Duterte’s senatorial choices
By now it is obvious who among the current crop of senatorial hopefuls President Duterte is endorsing. At the top of the list is long-time Duterte aide, Christopher “Bong” Go, followed by Ronald “Bato” dela Rosa, who served Mr. Duterte as head of the Philippine National Police, and, more recently, as Bureau of Corrections chief. Coming close in third place is Francis Tolentino, erstwhile presidential adviser for political affairs.
Toward the end of another meandering speech, this time before an assembly of the Tricycle Operators and Drivers Association, the President tried to explain the reasons for his choices. He seemed aware that his three choices were not exactly doing well in the latest surveys on senatorial preferences.
While his own ballot, he said, would include other names, Mr. Duterte repeatedly appealed for support for Bong, Bato and Francis. He urged his listeners to do their own “mathematics,” and consider adding more names — like that of Freddie Aguilar (“the only singer whose songs have a message”) and Imee Marcos (“who supported me when I ran for the presidency”).
Aguilar and Marcos weren’t there. But, another candidate for senator was — former presidential spokesman Harry Roque. Apart from routinely acknowledging his presence at the start of his speech, Mr. Duterte largely ignored him. He made no mention of his candidacy, an omission that seemed as loud and clear as the President’s profuse endorsement of Bong Go, Bato dela Rosa and Francis Tolentino. Whether intended or unintended, Harry was made to look like a fool by the President he once served at the cost of his own reputation as a human rights champion.
Mr. Duterte was in campaign mode, though he seemed aware it might not be proper. I will freely translate his words here.
“Now, I will tell you something. Just for you. But if you prefer not to, I won’t — but this is politics…. So, about Bong. Bong really is a Batangueño. He is a Tesoro. It’s his father who is Chinese. But Bong is a Visayan Batangueño from Davao. In Davao, he’s not considered Chinese but more of a Batangueño… Now he’s a candidate. Of course, I must help him. He’s kind, honest — that’s really the first consideration. Honesty. You can trust him with money. He has his own money. His family’s printing press is the biggest in Mindanao.”
Let’s deconstruct this fascinating discourse. Mr. Duterte is trying to neutralize a residual anti-Chinese sentiment that may be used against Bong Go because of his family name. He does this by insisting that Bong is more Batangueño and Visayan than Chinese. Instead of arguing that having Chinese blood or a Chinese surname should not matter in our political choices, the President asks his audience to focus instead on what he believes are this man’s most important traits — his Tagalog-Visayan ethnicity, his generosity and his trustworthiness. In the President’s eyes, Bong is someone who can be relied upon not to steal the people’s money — well, because, he comes from a wealthy family.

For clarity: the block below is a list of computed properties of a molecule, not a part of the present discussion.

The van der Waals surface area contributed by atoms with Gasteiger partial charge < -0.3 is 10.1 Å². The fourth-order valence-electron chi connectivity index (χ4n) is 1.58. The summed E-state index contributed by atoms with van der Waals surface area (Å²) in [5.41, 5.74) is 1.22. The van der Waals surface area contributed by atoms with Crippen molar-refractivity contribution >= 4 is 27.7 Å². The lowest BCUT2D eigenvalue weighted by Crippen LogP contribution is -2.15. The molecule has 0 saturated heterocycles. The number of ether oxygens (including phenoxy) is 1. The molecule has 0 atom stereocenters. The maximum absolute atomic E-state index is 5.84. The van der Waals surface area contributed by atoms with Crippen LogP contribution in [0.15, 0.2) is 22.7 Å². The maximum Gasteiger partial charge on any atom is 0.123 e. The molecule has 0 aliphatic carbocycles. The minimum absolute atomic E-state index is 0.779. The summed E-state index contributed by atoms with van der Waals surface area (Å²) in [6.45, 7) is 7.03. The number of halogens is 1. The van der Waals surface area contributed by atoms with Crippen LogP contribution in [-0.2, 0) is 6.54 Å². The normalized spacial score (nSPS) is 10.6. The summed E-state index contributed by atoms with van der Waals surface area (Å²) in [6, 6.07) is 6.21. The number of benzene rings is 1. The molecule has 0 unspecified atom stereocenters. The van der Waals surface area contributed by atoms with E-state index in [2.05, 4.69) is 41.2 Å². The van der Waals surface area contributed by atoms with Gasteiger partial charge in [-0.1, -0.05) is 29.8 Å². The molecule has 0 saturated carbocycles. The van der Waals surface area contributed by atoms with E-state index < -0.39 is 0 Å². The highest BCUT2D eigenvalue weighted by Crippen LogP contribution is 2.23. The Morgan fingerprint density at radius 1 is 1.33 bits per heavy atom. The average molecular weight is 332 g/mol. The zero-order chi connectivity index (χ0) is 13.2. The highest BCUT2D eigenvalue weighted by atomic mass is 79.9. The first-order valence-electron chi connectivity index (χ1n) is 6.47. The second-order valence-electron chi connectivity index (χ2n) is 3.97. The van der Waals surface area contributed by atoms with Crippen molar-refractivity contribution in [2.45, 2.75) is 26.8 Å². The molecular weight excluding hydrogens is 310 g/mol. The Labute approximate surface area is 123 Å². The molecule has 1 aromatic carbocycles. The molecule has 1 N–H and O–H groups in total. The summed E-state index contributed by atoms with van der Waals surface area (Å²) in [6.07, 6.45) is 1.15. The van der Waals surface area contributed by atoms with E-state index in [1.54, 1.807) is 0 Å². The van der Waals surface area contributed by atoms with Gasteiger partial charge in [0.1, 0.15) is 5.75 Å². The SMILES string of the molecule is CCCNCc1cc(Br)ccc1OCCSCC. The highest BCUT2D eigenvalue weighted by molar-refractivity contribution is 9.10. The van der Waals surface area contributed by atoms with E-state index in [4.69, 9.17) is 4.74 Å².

It is not just the logic of this message that is flawed. It is also factually without basis: those who have money are not necessarily less corruptible than those without. But, more than this, it is the message’s underlying racial and ethnic bias that is particularly appalling.
It’s the Duterte style to say something one moment, and to quickly shift gear after realizing its double-sided connotation. For example, the President said that Bong Go could be trusted not to steal because he came from a monied family. But, would a rich kid know how the masses live? The exact words of Mr. Duterte are worth reproducing here. “Hindi itong si Bong, medyo anak ng mayaman pero nasanay ’to sa akin. Marunong ito mag-diskarte ng kapwa tao niya. Kasi natuto sa akin eh. Masa talaga ’yan.” (Not Bong: he may be a rich kid, but he learned from me. He knows how to conduct himself in the company of other people. I trained him. He is really from the masses.)
What follows next is an authoritarian peroration on the masses as political subjects. Mr. Duterte says that in Davao, he was always angry and never smiled. He would shout at those who waited on him, threaten them, insult them — but they never took offense. They would unfailingly manifest their undying affection for him by applauding him. I guess that is what he means by “diskarte.”
At one point in his speech, a rare lucid interval, I thought the President came close to highlighting the need to vote for candidates with solid professional credentials and experiences. He told his audience not to be dazzled by sheer popularity. He pointed to Francis Tolentino’s record as mayor of Tagaytay and his training as a lawyer. He boasted that Bong Go is a De la Salle University graduate, not a mere “probinsyano.”
“Bahala na maloko kayo diyan sa mga ano-anong bagay hindi ko lang masabi. Pero pagdating sa gobyerno mamili naman kayo ng tao na dapat sa gobyerno. [Applause] Maawa naman kayo sa bayan ninyo. Iyon lang.” (You may allow yourselves to be fooled by things that I’d rather not mention here. But, when it has to do with government, choose people who are right for government. Have pity on your government. That’s all.)
Hearing that, I almost joined the applause. On that criterion alone, the opposition senatorial slate, without exception, would have the best candidates in the coming elections. But Mr. Duterte’s mind was elsewhere. From out of the blue, he brought up the name of Sen. Manny Pacquiao who is not even a candidate — as though belatedly realizing the implication of what he had just said for his friend and supporter who, after winning a seat in the Senate, still could not decide whether he wants to be a boxer or a senator.
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